It is not as if post-Bommai Union governments did not try to revive the ‘dead letter’. President K.R. Narayanan, who thought of himself not a textbook President but a Citizen President, received advice from the Union cabinet to impose President’s Rule twice. The first of these was from the I.K. Gujral government (October 22, 1997) seeking to dismiss the Kalyan Singh government in Uttar Pradesh. He returned it. The Bharatiya Janata Party (BJP), then in Opposition in Parliament, was overjoyed. The other was from the Atal Bihari Vajpayee government (September 25, 1998) seeking to dismiss the Rabri Devi government in Bihar. He returned that too. The BJP, then in power at the Centre, was crestfallen. In both instances, President Narayanan cited Bommai in support of his decision — its hold was fresh and strong. Narayanan’s returning of President’s Rule recommendations, of which Ambedkar would have been proud, upheld federalism and the democratic rights of elected governments.
President A.P.J. Abdul Kalam was conflicted when in 2005 he was advised by the Manmohan Singh government to impose President’s Rule in Bihar. But after an inner tussle which he has described in vivid detail (Turning Points: A Journey Through Challenges, HarperCollins India, 2012), he did sign the proclamation. He even contemplated resigning. But a signature is a signature and President Kalam’s grades in the matter of Article 356 do not match up to those of President Narayanan. President Kalam’s proclamation on Bihar was challenged in 2006 in Rameshwar Prasad v. Union of India and declared unconstitutional.
The return of Article 356
Nearly two decades on, Presidents, Prime Ministers and Governors do not think like Ambedkar or act like Narayanan. They are not troubled, like President Kalam was, by any inner struggles. They do not want to let Article 356 sleep, let alone become a dead letter. Its provisions, somnolent these many years, have in recent weeks been resuscitated to a new life. This is not to suggest that the governments being shown out of office have been blame-free; far from it. Their nervous anxiety over a possible loss of office has been unedifying. They have clung to Bommai as to a lifeboat. And, as the Uttarakhand ‘sting’ alleges, perhaps, to more than Bommai. But then, was Article 356 recommended and imposed for the sake of probity, constitutional stability or for realpolitik? MLAs are politicians. They may be Ambedkarite in professed intention; they are laterite in behaviour. Survival and dominion are the systolic and diastolic of their heart-rhythms. Speakers too are politicians on a temporary sabbatical. They may not resist their political impulses. But what does one say of the concerned Governors’ oaths to the Constitution? What does one say of the President’s signing of the proclamation bringing Uttarakhand under Central rule just one day before Harish Rawat was to take the floor test?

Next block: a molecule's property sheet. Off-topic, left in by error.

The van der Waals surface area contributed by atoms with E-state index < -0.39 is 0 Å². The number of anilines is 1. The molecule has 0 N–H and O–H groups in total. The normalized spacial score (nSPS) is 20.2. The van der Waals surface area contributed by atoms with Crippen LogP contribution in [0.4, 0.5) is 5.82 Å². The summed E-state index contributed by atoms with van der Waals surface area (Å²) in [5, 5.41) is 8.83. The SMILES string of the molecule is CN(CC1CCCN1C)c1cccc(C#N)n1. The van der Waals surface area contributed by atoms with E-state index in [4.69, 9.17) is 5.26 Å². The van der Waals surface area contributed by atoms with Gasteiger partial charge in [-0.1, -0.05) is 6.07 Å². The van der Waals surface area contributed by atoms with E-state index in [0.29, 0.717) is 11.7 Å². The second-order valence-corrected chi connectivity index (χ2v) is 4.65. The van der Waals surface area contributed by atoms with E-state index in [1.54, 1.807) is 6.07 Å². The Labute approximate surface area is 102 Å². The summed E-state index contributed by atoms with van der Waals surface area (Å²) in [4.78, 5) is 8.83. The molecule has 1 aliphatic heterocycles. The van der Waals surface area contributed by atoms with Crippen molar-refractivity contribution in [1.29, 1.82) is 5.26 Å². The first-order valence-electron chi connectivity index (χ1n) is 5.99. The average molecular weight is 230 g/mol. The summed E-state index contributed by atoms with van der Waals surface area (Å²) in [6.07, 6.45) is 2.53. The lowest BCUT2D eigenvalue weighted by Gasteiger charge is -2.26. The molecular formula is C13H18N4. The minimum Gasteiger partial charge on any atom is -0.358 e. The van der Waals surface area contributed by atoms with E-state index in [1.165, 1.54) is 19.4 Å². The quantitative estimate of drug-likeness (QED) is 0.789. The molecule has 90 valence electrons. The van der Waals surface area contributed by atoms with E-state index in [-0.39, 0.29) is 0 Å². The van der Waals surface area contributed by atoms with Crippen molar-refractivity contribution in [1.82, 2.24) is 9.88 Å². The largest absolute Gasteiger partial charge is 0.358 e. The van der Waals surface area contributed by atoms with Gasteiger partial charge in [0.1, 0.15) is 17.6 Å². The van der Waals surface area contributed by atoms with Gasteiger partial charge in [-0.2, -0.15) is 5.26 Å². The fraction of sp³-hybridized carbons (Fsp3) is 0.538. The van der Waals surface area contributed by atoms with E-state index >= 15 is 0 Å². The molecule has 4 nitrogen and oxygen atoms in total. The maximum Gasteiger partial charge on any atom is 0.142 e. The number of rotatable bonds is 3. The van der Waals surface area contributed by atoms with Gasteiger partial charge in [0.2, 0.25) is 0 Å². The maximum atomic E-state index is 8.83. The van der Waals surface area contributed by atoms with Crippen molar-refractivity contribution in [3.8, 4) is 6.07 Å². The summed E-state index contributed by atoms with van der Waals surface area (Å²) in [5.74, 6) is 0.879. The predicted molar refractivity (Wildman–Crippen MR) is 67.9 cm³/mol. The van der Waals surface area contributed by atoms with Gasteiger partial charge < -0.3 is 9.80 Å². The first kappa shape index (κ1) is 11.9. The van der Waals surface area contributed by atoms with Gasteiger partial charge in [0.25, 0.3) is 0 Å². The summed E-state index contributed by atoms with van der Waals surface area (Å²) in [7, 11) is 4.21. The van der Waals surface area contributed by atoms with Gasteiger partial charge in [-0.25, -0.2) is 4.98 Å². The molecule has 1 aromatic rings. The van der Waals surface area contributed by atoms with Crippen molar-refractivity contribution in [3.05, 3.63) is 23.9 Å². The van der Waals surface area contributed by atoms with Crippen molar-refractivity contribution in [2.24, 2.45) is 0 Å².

This, that politics is not for ‘active’ politicians alone. Article 356, like much else, is always there to be used, misused for resetting the arithmetic of power, the algebra of ambitions, and the geometry of the nation’s political architecture. As with Bommai and Rameshwar Prasad, the courts have provided remedy, albeit penultimate. But the Supreme Court’s asking for an immediate floor test in Dehradun during which the Presidential Proclamation which had been struck down by the High Court would remain “suspended” for a few hours to enable the test and its permitting the Attorney General, at his request, to “withdraw” the proclamation, and advise the President to revoke the proclamation, has opened the President’s use of his prerogative to anguished reflection.
Our republican constitution gives a certain ‘play’ to politics, and a certain responsibility to the President. Without prejudice to the constitutional voltage of cabinet advice, if the President receives a palpably vulnerable or politically coloured recommendation, he must return it to the cabinet for reconsideration. And, during the interregnum, consult the Attorney General and also senior counsel, of whom we are fortunate to have a good number, Fali Nariman being among the foremost. What the President can do if the cabinet reiterates the advice depends on the weakness of the recommendation and the strength of his conviction and, above all, on the President’s stature. The chances are that the cabinet will not treat a presidential misgiving lightly. President Narayanan did not let the dust of the playing field becloud his vision. He was exceptional; he should not be an exception.
Meanwhile we can and must say, ‘Jai Bhim, Jai Bommai’.
Gopalkrishna Gandhi, a former Governor of West Bengal, is distinguished professor of history and politics, Ashoka University.http://www.thehindu.com/opinion/lead/the-road-map-after-dehradun/article8591275.ece